Education is the fundamental building block of any country. The aim of education is not just to augment the literacy rate but to compel individuals to think for the betterment of their country. The difference between emerging and developed countries is the quality of education provided to its citizens. While we see students from the Ivy League becoming distinguished professionals, governments in developing countries fail to even provide the primary level education to its people. To discuss the educational policies between Pakistan and other nations, we need to thoroughly understand the constitutional and governmental bindings in Pakistan. It is astonishing that such a significant country like Pakistan held its population census after almost more than a decade so the data available regarding the literacy and poverty lacks credibility. According to the recent statistics, the literacy rate in the country is equivalent to 58%, but the measures used in Pakistan to qualify someone as a literate individual are controversial. Any individual capable of writing his/her own name in English satisfies the criterion of being an educated person which is obnoxious and reflects a complete failure of Pakistan’s subsequent governments to solve the significant issue of increasing illiteracy.
One the other hand, when neighboring countries like Iran, China, India, and Bangladesh are compared, Pakistan is not in an exemplary position. India has a literary rate that exceeds 70%, Bangladesh has a literacy rate of around 60%, and Iran’s literacy rate is beyond 85%. Pakistan’s failure in providing the necessity of education to its people is obvious and there are several deep-rooted underlying issues that form the basis of this bedlam.
There is no doubt that Pakistan has been at the forefront of war against terrorism post 9/11 but there were several international programs by USAID and UN set up to decrease the inequality in terms of educational resources’ being made available to children of different provinces, but the mismanagement and corruption not only wasted the provided funds, but also weakened the confidence of other countries in Pakistan’s ability to deal with the illiteracy crisis.
The American educational system makes it compulsory for all parents to admit their children into elementary school by the age of 5-8 and ending the basic education when the child is 16-18 years old. The age of education differs depending on the state and its jurisdiction. In America, the school system is divided into 3 systems where we initially have the elementary school level which is the foundation of higher studies, the second level of education is middle school which is basically the secondary level of education and the last level of system encompasses the high school after which the undergraduate degrees are later attained.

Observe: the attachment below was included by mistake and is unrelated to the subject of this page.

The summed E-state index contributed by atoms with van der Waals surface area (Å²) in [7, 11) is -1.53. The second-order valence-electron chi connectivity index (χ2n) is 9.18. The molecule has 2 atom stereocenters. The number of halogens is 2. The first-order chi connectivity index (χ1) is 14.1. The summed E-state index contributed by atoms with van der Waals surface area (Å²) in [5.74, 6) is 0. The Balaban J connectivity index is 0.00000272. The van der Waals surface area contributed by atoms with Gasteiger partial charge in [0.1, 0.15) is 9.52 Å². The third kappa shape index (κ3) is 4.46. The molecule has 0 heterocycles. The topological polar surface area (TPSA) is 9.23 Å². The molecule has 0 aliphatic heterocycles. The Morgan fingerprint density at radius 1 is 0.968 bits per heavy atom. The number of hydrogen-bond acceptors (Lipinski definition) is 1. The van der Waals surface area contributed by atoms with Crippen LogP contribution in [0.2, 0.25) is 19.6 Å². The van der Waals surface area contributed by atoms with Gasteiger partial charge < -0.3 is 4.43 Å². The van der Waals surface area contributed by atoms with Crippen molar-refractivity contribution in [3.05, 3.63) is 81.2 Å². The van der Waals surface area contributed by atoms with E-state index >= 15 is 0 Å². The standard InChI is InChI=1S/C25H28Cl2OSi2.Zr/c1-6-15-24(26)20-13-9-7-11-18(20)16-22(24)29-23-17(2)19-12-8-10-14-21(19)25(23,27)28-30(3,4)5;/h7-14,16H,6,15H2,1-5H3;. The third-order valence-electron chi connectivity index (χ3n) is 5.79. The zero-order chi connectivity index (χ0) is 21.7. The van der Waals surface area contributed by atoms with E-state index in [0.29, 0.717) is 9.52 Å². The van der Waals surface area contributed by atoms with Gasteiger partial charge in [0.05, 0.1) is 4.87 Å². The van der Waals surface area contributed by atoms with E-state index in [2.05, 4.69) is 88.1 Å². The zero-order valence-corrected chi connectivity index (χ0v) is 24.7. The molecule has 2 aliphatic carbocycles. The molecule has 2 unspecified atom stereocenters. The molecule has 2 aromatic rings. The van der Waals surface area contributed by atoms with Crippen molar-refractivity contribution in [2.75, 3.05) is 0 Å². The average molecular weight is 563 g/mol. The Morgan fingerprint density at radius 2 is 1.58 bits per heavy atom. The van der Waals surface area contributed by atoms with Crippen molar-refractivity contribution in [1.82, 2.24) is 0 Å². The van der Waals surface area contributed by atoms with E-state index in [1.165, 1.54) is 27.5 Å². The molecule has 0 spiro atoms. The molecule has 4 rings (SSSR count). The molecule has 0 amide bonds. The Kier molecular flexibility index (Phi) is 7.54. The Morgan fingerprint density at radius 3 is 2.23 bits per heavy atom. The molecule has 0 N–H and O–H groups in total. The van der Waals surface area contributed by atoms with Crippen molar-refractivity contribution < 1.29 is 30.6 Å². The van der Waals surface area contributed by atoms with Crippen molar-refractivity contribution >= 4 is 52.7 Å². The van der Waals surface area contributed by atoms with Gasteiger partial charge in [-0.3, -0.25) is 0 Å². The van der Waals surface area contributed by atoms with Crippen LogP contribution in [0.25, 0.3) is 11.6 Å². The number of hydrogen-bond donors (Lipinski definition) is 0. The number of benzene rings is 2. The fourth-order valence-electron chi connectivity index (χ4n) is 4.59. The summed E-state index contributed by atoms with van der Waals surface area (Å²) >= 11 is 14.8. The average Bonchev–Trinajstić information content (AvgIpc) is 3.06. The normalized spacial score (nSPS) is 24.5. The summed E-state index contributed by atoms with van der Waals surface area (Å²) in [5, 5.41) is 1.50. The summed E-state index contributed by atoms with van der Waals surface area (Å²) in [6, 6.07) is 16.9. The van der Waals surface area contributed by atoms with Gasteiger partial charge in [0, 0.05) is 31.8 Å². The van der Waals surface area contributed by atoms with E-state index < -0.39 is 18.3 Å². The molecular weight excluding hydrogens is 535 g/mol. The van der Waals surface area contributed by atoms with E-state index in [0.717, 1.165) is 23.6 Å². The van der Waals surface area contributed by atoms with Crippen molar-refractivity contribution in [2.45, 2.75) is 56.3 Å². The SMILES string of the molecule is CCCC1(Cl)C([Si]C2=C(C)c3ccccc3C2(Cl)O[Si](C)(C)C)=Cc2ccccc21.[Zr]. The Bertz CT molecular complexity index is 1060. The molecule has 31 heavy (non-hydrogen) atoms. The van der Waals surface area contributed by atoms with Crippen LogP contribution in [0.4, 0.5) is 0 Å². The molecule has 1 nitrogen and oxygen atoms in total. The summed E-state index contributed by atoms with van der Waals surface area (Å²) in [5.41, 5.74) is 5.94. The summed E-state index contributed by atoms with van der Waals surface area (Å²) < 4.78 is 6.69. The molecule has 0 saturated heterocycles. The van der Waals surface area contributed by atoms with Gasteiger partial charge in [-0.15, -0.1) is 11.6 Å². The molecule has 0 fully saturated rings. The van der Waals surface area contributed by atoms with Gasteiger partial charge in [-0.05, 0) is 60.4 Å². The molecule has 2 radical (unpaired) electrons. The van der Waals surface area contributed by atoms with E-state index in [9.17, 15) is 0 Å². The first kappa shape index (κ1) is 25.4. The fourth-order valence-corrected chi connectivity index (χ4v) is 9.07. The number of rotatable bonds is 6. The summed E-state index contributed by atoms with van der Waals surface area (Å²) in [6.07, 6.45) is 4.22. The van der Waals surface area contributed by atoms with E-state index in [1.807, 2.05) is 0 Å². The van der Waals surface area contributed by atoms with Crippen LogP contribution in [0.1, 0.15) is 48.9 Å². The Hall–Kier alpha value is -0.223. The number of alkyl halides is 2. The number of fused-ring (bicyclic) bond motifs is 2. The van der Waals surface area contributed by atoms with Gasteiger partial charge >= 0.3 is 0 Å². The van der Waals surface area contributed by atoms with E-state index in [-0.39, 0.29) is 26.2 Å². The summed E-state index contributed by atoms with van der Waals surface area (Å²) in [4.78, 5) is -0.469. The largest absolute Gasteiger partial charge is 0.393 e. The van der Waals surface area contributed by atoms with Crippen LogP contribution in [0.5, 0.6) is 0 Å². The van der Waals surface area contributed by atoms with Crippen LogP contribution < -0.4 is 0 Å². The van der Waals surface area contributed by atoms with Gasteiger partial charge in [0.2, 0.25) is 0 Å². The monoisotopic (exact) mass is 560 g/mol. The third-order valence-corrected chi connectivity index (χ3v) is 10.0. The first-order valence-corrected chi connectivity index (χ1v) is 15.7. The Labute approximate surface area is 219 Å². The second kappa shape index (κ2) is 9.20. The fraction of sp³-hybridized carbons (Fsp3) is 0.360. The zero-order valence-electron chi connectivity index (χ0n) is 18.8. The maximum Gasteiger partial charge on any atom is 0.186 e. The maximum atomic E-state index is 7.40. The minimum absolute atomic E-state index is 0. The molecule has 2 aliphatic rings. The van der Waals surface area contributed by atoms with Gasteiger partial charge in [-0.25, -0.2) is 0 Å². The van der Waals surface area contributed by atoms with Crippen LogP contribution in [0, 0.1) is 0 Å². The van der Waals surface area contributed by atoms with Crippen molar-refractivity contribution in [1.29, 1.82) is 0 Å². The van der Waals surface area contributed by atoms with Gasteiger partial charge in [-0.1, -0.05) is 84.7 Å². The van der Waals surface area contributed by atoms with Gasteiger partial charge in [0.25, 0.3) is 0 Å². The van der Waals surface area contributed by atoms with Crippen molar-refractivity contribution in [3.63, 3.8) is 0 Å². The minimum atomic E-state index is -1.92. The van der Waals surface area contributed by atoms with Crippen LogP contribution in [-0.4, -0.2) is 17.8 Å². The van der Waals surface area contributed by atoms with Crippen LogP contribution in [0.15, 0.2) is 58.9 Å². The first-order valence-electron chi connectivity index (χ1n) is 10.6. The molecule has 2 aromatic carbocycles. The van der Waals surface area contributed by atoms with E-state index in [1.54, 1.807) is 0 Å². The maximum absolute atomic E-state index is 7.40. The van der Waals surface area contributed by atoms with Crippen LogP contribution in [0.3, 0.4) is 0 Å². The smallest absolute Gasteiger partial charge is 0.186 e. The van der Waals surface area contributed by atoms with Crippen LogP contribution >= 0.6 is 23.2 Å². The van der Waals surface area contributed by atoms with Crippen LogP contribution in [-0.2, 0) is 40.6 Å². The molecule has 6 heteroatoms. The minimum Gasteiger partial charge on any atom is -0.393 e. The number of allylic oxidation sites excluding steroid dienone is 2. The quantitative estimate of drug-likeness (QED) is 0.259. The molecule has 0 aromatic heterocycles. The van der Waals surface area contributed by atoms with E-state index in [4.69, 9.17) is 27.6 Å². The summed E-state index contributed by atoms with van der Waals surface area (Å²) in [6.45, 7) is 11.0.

The budget allocation also plays a significant role in expanding the educational system of a country. An effective allocation of financial resources for the education sector also shows the commitment and sincerity of the state towards resolving the issue of illiteracy in the country. According to 2015’s national budget of the United States of America, the government allocated around $1 trillion on the education sector in different levels. In Pakistan, as a percentage of GDP, the allocation in the budget 2017-18 is 2.5 per cent compared to 2.3 per cent in the budget 2016-17. It was 1.95 per cent in the revised estimates of 2016-17. In India, during 2013-2014, the budget allocation on education was equivalent to 4.57%, while this proportion reduced in the budget of 2016-2017 to 3.65%. The allocation of budget shows the determination and resolve of a state to increase the level of literacy in the country.
One of the major reasons for the slow pace of improvement in Pakistan is the establishment of many unregistered Madaras (religious schools). Several policies tried to bring these religious schools under the umbrella of government so that the process of accountability and improvement could smoothly take place. The governments have failed to consider the number of people who have been admitted to these religious schools and what curriculum has been followed. On the other hand, there are missionary schools in America and other developed nations, but they are accountable to the state and the process is crystal clear which reduces any doubts about the quality of education.
Pakistan’s situation differs from that of other developing or developed nations because the leadership lacks the vision and commitment to any sort of educational goals and there is a fear that widening the thinking horizon of a common man might result in the end of political regimes.